1 WO 2 3 4 5 6 IN THE UNITED STATES DISTRICT COURT 7 FOR THE DISTRICT OF ARIZONA 8 9 No. CV 11-01470-PHX-NVW Melissa Ganucheau, Plaintiff, 10 11 vs. 12 ORDER E-Systems Management, LLC, an Arizona limited liability company; Brad Hamilton, a married individual, 13 Defendants. 14 Before the Court is Defendants’ Motion to Dismiss First Amended Complaint 15 16 (Doc. 22). The motion will be granted for the reasons stated below. 17 I. BACKGROUND FACTS 18 Plaintiff was an employee of Defendant E-Systems Management until her 19 termination on April 4, 2011. Defendant Hamilton was her supervisor, and non-party 20 Jessica Birney was her subordinate employee. In August 2010, Hamilton and Birney 21 began a sexual relationship which was offensive to Plaintiff. Birney described her sexual 22 relationship with Hamilton to Plaintiff while at work in August 2010. Plaintiff reported 23 the offensive remarks to Hamilton’s supervisor, but no action was taken. Plaintiff also 24 observed Hamilton and Birney making “inappropriate and sexually-charged comments 25 and advances toward one another” during a company sponsored event in December 2010. 26 This conduct similarly offended Plaintiff, who reported the incident to E-Systems 27 Management. The day after that event, Birney described another sexual encounter to 28 Plaintiff. Plaintiff reported this comment to E-Systems Management as well. 1 Plaintiff alleges that Birney received preferential treatment from Hamilton because 2 of their sexual relationship. She also claims that Birney’s work performance was poor, 3 but that Plaintiff was unable to take action against her because of her relationship to 4 Hamilton. The failure to address Birney’s poor work performance caused Plaintiff’s 5 subordinate employees to lose respect for her. 6 Plaintiff for attendance and time-management issues after she took a one-week approved 7 medical leave in February 2011 in retaliation for making complaints. Plaintiff alleges she 8 was terminated for complaining about Hamilton and Birney’s relationship and Birney’s 9 comments about their relationship. 10 II. Additionally, Hamilton reprimanded LEGAL STANDARD 11 On a motion to dismiss under Fed. R. Civ. P. 12(b)(6), all allegations of material 12 fact are assumed to be true and construed in the light most favorable to the non-moving 13 party. Cousins, 568 F.3d at 1067. Dismissal under Rule 12(b)(6) can be based on “the 14 lack of a cognizable legal theory” or “the absence of sufficient facts alleged under a 15 cognizable legal theory.” Balistreri v. Pacifica Police Dep’t, 901 F.2d 696, 699 (9th Cir. 16 1990). To avoid dismissal, a complaint must contain “only enough facts to state a claim 17 for relief that is plausible on its face.” Bell Atl. Corp. v. Twombly, 550 U.S. 544, 570 18 (2007). The principle that allegations in a complaint are accepted as true does not apply 19 to legal conclusions or conclusory factual allegations. Ashcroft v. Iqbal, 556 U.S. 662, 20 129 S. Ct. 1937, 1949 (2009). “Threadbare recitals of the elements of a cause of action, 21 supported by mere conclusory statements, do not suffice.” Id. (citing Twombly, 550 U.S. 22 at 555). 23 To show that the plaintiff is entitled to relief, the complaint must permit the court 24 to infer more than the mere possibility of misconduct. Id. (“The plausibility standard is 25 not akin to a ‘probability requirement,’ but it asks for more than a sheer possibility that a 26 defendant has acted unlawfully.”). “A claim has facial plausibility when the plaintiff 27 pleads factual content that allows the court to draw the reasonable inference that the 28 defendant is liable for the misconduct alleged.” Id. (citing Twombly, 550 U.S. at 556). -2  1 III. ANALYSIS 2 Plaintiff’s amended complaint contains two counts for relief: (1) Sexual 3 Harassment and Discrimination; and (2) Retaliation (Doc. 21). Defendants have moved 4 to dismiss Plaintiff’s complaint for failure to state a claim for relief under Fed. R. Civ. P. 5 12(b)(6). 6 A. 7 To state a claim for hostile work environment sexual harassment, Plaintiff must 8 show “1) she was subjected to verbal or physical conduct of a sexual nature, 2) this 9 conduct was unwelcome, and 3) this conduct was sufficiently severe or pervasive to alter 10 the conditions of ... employment and create an abusive working environment.” Little v. 11 Windermere Relocation, Inc., 301 F.3d 958 (quoting Fuller v. City of Oakland, 47 F.3d 12 1522, 1527 (9th Cir.1995) (internal quotations and citation omitted). In determining 13 whether a work environment is “sufficiently hostile or abusive to violate Title VII,” the 14 Court considers “the frequency of the discriminatory conduct; its severity; whether it is 15 physically threatening or humiliating, or a mere offensive utterance; and whether it 16 unreasonably interferes with an employee’s work performance.” Id. (quoting Clark Cnty. 17 Sch. Dist. v. Breeden, 532 U.S. 268, 270-71 (2001)). “[T]he work environment must both 18 subjectively and objectively be perceived as abusive . . . and the objective portion of the 19 claim is evaluated from the reasonable woman’s perspective.” Id. (citing Ellison v. 20 Brady, 924 F.2d 872, 879-80 (9th Cir. 1991)). Sexual Harassment and Discrimination 21 Plaintiff has failed to state a plausible claim for relief for sexual harassment.1 22 Plaintiff has only alleged that Birney spoke graphically about her sexual relationship with 23 Hamilton on two occasions: once in August 2010 and once in December 2010. Her only 24 other allegation is that on one occasion, also in December 2010, Plaintiff observed Birney 25 26 27 1 Because Plaintiff has failed to allege sufficient facts to support her claim for sexual harassment, the Court need not address the issue of the sufficiency of her filing before the Equal Employment Opportunity Commission which was raised in the pleadings (see Doc. 22 at 5-6; Doc. 23 at 3-5). 28 -3  1 and Hamilton behaving inappropriately at a work sponsored event. These allegations are 2 insufficient to establish that Plaintiff’s work environment was sufficiently hostile so as to 3 be violative of Title VII. 4 Birney’s isolated remarks about the relationship, these offensive comments are neither 5 severe or frequent enough to support a claim that a reasonable woman would objectively 6 perceive Plaintiff’s work environment to be abusive. See, e.g., Candelore v. Clark Cnty. 7 Sanitation Dist., 975 F.2d 588, 590 (9th Cir. 1992) (holding “isolated incidents of sexual 8 horseplay” and allegations that a co-worker received preferential treatment as a result of 9 an affair with a supervisor insufficient to state a claim for discrimination under Title VII); 10 Davis v. Team Elec. Co., 520 F.3d 1080, 1095 (9th Cir. 2008) (“[S]imple teasing, offhand 11 comments, and isolated incidents (unless extremely serious) do not constitute a hostile or 12 abusive work environment.” (internal citations and marks omitted)). Because Plaintiff 13 has not alleged facts to establish a prima facie case of hostile work environment sexual 14 harassment, this claim will be dismissed. While Plaintiff may have been subjectively offended by 15 B. Retaliation 16 Title VII “prohibits retaliation against an employee ‘because [she] has opposed 17 any practice made an unlawful employment practice’” under Title VII. Nelson v. Pima 18 Cmty. College, 83 F.3d 1075, 1082 (9th Cir. 1996) (quoting 42 U.S.C. § 2000e-3(a)). To 19 state a claim for retaliation, a plaintiff must allege “(1) a protected activity; (2) an adverse 20 employment action; and (3) a causal link between the protected activity and the adverse 21 employment action.” Cornwell v. Electra Cent. Credit Union, 439 F.3d 1018, 1034-35 22 (9th Cir. 2006). The failure of any one of these elements defeats a retaliation claim. See 23 Villiarimo v. Aloha Island Air, Inc., 281 F.3d 1054, 1065 (9th Cir. 2002) (finding first 24 two elements met but affirming grant of summary judgment because no evidence of 25 causal link). Plaintiff alleges she engaged in protected activity by complaining about 26 Birney and Hamilton’s relationship and Birney’s comments about their relationship and 27 that she was terminated for making these complaints. Defendant argues that Plaintiff did 28 not engage in any protected activity by complaining to her supervisors about the -4  1 relationship between Birney and Hamilton, and that there is no causal link between any 2 alleged 3 An employee engages in a “protected activity” when the employee complains 4 about or protests conduct that the employee reasonably believes constitutes an unlawful 5 employment practice. Trent v. Valley Elec. Ass’n Inc., 41 F.3d 524, 526 (9th Cir. 1994) 6 (citing E.E.O.C. v. Crown Zellerbach Corp., 720 F.2d 1008, 1013 (9th Cir. 1983)). 7 Plaintiff has not sufficiently alleged that she reasonably believed that Birney and 8 Hamilton’s relationship constituted an unlawful employment practice. 9 discussed above, Plaintiff’s subjective offense at Birney and Hamilton’s relationship does 10 not establish that it was objectively reasonable to believe the existence of the relationship 11 itself and E-Systems Management’s failure to take action to stop it was in any way 12 unlawful. Indeed, as 13 Further, Plaintiff has not alleged sufficient facts demonstrating a causal link 14 between her allegedly protected activity of complaining to her supervisors about Birney’s 15 comments regarding their relationship and her ultimate termination. 16 comments were made in August 2010 and December 2010, and Plaintiff was not 17 terminated until April 2011. Plaintiff’s complaint alleges that she met with E-Systems 18 Management’s senior vice president in March 2011, but that her complaints then were 19 limited to “low employee morale, Ms. Birney’s poor performance, the effect that it had 20 on the entire Carefree store, and how Mr. Hamilton’s and Ms. Birney’s relationship was 21 the cause of these problems.” (Doc. 21 at 5.) 22 protected activity, so no termination resulting therefrom can appropriately be labeled 23 retaliation. Plaintiff’s retaliation claim will therefore be dismissed. Birney’s two These complaints do not constitute 24 C. Defendant Hamilton 25 Plaintiff named Hamilton as a defendant in her First Amended Complaint (Doc. 26 21). However, it is well-established that “Title VII does not provide a separate cause of 27 action against supervisors or co-workers.” Craig v. M&O Agencies, Inc., 496 F.3d 1047, 28 1058 (9th Cir. 2007). In her response, Plaintiff acknowledges that Hamilton “is no longer -5  1 a party to this lawsuit.” (Doc. 23 at 1, n.1.) Accordingly, any claims against Hamilton 2 will also be dismissed. 3 IV. LEAVE TO AMEND 4 Although leave to amend should be freely given “when justice so requires,” Fed. 5 R. Civ. P. 15(a)(2), the Court has “especially broad” discretion to deny leave to amend 6 where the plaintiff already has had one or more opportunities to amend a complaint. 7 Ascon Props., Inc. v. Mobil Oil Co., 866 F.2d 1149, 1161 (9th Cir. 1989). “Leave to 8 amend need not be given if a complaint, as amended, is subject to dismissal.” Moore v. 9 Kayport Package Exp., Inc., 885 F.2d 531, 538 (9th Cir. 1989). “Futility of amendment 10 can, by itself, justify the denial of a motion for leave to amend.” Bonin v. Calderon, 59 11 F.3d 815, 845 (9th Cir. 1995). 12 Plaintiff has already been given the opportunity to file an amended complaint and 13 has failed to state any plausible claim for relief against Defendants, nor is there any 14 reason to think Plaintiff could state a sufficient claim in any amended complaint. 15 16 17 18 19 IT IS THEREFORE ORDERED that Defendants’ Motion to Dismiss First Amended Complaint (Doc. 22) is granted. IT IS FURTHER ORDERED that the Clerk enter judgment dismissing this action. The Clerk shall terminate this case. Dated this 17th day of April, 2012. 20 21 22 23 24 25 26 27 28 -6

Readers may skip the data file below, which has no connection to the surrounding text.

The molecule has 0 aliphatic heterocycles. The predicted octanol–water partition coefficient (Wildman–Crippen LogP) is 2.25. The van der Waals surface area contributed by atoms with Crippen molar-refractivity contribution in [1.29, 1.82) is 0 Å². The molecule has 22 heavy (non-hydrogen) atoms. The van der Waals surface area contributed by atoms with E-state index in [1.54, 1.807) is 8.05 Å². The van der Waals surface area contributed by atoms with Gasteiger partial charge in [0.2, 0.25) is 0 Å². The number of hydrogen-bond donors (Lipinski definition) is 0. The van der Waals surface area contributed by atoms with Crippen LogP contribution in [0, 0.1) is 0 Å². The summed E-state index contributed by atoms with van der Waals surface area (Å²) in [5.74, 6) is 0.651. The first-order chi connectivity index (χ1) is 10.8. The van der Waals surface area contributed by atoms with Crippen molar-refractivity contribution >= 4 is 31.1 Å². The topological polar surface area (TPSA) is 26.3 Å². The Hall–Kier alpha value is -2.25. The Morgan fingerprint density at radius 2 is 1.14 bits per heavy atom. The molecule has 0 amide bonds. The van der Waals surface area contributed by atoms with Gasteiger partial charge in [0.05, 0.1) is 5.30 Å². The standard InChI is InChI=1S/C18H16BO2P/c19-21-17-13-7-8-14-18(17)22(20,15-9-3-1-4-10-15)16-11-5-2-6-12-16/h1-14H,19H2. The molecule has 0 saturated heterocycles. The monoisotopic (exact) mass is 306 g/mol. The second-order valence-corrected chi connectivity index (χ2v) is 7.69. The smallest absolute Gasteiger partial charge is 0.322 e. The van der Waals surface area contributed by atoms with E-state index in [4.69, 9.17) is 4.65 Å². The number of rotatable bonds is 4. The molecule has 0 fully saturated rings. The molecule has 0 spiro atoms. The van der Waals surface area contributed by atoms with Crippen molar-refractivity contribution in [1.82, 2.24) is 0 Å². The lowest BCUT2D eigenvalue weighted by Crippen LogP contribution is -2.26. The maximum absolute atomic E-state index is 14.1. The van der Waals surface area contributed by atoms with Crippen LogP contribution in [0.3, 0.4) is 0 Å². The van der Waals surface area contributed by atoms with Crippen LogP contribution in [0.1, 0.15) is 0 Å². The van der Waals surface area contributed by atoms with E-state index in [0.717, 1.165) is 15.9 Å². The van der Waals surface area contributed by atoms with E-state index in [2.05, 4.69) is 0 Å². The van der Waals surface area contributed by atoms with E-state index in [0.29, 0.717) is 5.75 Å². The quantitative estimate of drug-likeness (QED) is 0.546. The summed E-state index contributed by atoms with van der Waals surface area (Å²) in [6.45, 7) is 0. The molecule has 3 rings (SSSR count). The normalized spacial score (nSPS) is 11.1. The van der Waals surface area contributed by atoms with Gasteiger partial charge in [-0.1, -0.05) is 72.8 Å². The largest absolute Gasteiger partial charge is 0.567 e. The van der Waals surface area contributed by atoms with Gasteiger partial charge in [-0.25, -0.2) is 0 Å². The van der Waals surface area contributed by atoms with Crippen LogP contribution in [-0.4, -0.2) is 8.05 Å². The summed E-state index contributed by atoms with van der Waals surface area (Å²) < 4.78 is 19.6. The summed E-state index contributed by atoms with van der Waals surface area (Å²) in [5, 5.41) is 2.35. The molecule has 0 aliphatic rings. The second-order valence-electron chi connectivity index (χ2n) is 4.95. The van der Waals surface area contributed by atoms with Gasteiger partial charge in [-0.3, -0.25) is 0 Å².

Disclaimer: Justia Dockets & Filings provides public litigation records from the federal appellate and district courts. These filings and docket sheets should not be considered findings of fact or liability, nor do they necessarily reflect the view of Justia.

Why Is My Information Online?